Consumer finance’s products and services have become increasingly diversified in the past decade, attracting different customer segments in diverse areas. Most typical items are cash borrowings, or lending to buy household utensils, electronic items, handsets, computers, and transport vehicles, among others. The consumer list also covers a group of trendy products akin to some developed nations like beauty care and healthcare packages.
Significantly, consumer lending has been pivoting from usage of traditional methods to best avail of technology benefits in seeking customers or doing marketing. For instance, FE Credit has availed of its modern IT system to provide online lending service to more than 230,000 loans, averaging 350 loan items per day via the $NAP app.
According to the SBV’s figures, by the end of 2020, Vietnam was home to 16 operating financial firms with total charter capital of about VND22 trillion ($956.5 million). And fintech firm FiinGroup says the global consumer finance market sank significantly last year due to COVID-19 impacts with revenue receding 25 per cent, bad debts almost doubling, leading to profits taking a 200 per cent nosedive.
In Vietnam, COVID-19 impacts have been less significant partly due to the fact that Circular No.01/NHNN dated March 2020 allowed credit entities to keep their debt groups unchanged, not having to make provisioning for the loans set for business support during the pandemic.
Vietnam’s consumer finance market has seen significant improvements in both quality and quantity over the past decade, helping to complement the economy with efficient capital sources, boosting consumption, pushing up production, diversifying products and services, while playing part in repelling black credit and stabilising social life.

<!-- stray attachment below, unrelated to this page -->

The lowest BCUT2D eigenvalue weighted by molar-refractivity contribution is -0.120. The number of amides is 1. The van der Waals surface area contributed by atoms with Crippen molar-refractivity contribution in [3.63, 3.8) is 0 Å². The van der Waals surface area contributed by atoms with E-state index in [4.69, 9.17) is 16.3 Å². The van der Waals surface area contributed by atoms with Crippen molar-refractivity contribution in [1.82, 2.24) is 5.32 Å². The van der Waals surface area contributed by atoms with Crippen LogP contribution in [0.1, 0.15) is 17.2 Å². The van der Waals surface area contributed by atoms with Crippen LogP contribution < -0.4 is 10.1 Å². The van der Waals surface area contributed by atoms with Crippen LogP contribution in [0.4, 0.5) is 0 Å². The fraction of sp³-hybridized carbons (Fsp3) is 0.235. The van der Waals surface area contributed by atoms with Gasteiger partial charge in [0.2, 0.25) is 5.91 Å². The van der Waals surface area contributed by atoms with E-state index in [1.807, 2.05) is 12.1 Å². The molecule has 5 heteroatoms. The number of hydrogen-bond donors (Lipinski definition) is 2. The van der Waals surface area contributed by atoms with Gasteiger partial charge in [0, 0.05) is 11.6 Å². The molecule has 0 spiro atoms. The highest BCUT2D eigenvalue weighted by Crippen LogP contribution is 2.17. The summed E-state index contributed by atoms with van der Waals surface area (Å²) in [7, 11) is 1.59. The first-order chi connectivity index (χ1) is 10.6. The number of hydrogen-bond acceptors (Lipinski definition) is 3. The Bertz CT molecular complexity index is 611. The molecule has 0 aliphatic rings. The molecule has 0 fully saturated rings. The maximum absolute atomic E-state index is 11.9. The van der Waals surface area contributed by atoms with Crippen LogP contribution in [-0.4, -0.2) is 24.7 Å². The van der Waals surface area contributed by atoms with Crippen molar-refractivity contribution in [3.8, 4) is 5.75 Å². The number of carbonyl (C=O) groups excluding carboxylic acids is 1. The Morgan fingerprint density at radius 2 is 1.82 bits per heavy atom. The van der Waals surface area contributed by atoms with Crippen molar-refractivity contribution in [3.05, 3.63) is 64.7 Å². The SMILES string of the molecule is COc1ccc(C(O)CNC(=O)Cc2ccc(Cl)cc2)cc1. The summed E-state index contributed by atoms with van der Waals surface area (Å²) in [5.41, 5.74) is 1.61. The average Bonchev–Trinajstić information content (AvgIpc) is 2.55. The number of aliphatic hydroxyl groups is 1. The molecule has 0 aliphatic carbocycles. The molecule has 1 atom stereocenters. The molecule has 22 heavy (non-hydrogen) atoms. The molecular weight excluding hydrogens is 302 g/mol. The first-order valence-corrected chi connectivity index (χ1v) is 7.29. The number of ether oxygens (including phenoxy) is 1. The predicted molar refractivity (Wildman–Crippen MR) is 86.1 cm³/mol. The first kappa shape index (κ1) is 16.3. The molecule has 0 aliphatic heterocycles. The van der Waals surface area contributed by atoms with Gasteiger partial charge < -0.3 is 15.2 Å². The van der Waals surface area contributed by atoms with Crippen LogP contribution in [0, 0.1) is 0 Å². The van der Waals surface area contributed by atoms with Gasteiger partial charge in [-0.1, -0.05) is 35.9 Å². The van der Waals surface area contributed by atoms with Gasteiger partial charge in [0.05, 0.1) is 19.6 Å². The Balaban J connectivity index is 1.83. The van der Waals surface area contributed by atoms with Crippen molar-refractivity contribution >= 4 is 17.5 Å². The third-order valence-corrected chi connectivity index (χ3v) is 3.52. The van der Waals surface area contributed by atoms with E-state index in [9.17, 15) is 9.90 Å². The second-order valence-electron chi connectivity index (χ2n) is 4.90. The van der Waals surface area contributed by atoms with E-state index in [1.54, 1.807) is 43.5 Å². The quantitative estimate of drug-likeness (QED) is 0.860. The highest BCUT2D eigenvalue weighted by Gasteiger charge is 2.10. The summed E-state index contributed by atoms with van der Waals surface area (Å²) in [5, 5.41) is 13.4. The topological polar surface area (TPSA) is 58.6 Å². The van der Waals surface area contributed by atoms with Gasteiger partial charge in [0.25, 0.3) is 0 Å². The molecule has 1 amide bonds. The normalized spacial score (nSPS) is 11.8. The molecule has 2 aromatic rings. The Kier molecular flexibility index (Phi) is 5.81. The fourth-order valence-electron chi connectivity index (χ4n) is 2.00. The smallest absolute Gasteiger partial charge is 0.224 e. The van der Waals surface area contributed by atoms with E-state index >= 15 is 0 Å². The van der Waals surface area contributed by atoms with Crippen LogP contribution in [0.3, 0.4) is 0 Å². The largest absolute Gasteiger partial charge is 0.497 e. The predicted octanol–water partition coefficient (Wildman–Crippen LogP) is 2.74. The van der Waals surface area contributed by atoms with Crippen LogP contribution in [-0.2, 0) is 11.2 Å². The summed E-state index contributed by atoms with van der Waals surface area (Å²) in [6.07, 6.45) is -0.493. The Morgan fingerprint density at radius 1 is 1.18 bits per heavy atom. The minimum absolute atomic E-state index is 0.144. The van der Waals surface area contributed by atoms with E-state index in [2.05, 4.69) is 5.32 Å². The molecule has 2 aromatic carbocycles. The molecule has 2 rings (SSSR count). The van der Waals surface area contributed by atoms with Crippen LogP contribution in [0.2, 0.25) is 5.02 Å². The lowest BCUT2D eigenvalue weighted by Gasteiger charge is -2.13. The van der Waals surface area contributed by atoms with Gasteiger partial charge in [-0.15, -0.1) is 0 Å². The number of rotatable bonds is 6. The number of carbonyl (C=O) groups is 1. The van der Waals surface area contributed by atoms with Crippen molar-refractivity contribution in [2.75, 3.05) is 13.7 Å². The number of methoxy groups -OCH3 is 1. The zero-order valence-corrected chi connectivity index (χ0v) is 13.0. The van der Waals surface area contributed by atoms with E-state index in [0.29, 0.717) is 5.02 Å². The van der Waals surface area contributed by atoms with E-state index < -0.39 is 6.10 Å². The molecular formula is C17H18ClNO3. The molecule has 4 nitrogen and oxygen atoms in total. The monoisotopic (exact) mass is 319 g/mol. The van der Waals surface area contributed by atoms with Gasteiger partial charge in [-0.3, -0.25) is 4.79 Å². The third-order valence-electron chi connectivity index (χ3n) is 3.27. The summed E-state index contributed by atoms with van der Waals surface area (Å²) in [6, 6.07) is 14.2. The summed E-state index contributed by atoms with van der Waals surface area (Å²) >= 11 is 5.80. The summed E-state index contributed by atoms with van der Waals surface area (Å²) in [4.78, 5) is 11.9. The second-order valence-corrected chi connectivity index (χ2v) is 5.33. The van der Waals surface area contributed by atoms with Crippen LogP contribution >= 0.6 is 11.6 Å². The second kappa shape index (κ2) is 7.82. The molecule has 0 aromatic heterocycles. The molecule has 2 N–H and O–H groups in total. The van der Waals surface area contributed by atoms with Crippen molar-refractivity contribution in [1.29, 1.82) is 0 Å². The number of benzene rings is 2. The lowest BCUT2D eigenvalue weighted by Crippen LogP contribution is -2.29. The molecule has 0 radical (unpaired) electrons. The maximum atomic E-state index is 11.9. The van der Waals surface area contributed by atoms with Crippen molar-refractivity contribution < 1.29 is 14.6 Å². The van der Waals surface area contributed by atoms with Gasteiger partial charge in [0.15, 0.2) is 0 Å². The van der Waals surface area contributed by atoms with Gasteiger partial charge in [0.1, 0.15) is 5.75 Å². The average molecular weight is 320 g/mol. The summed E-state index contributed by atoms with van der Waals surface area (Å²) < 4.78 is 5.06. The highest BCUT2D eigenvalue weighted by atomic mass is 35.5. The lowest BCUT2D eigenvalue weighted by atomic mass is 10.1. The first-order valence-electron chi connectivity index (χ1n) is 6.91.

Simultaneously, the consumer finance segment contributes to spurring Vietnam’s financial system development towards reaching the goals for cashless payment and financial inclusion.
Vietnam’s financial system and consumer finance particularly has been clearly developed and defined in important decisions and strategies of the banking sector.
Decision No.986/QD-TTg dated 2018 on the banking sector’s development strategy to 2025 with an orientation to 2030, and last year’s Decision No.149/QD-TTg on the national financial inclusion strategy to 2024 with an orientation to 2030, have set forth the target for the financial system to meet ever-burgeoning requirements for finance-banking services of the economy.
They strive to have in place a more comprehensive financial system by 2030 when most people and businesses will be able to access a full suite of finance-banking services at assured quality and reasonable costs. Black credit would be driven down significantly.
Meanwhile, consumer finance shall play a significant role in augmenting access to financial services to still unbanked population groups or those with little access to traditional banking services in rural and remote areas and areas with difficult conditions for socioeconomic development.
Along with this, consumer finance would contribute to economic rebound and development in three facets: helping to boost purchasing power; working towards reaching Vietnam’s financial inclusion goals; and creating more employment opportunities in society.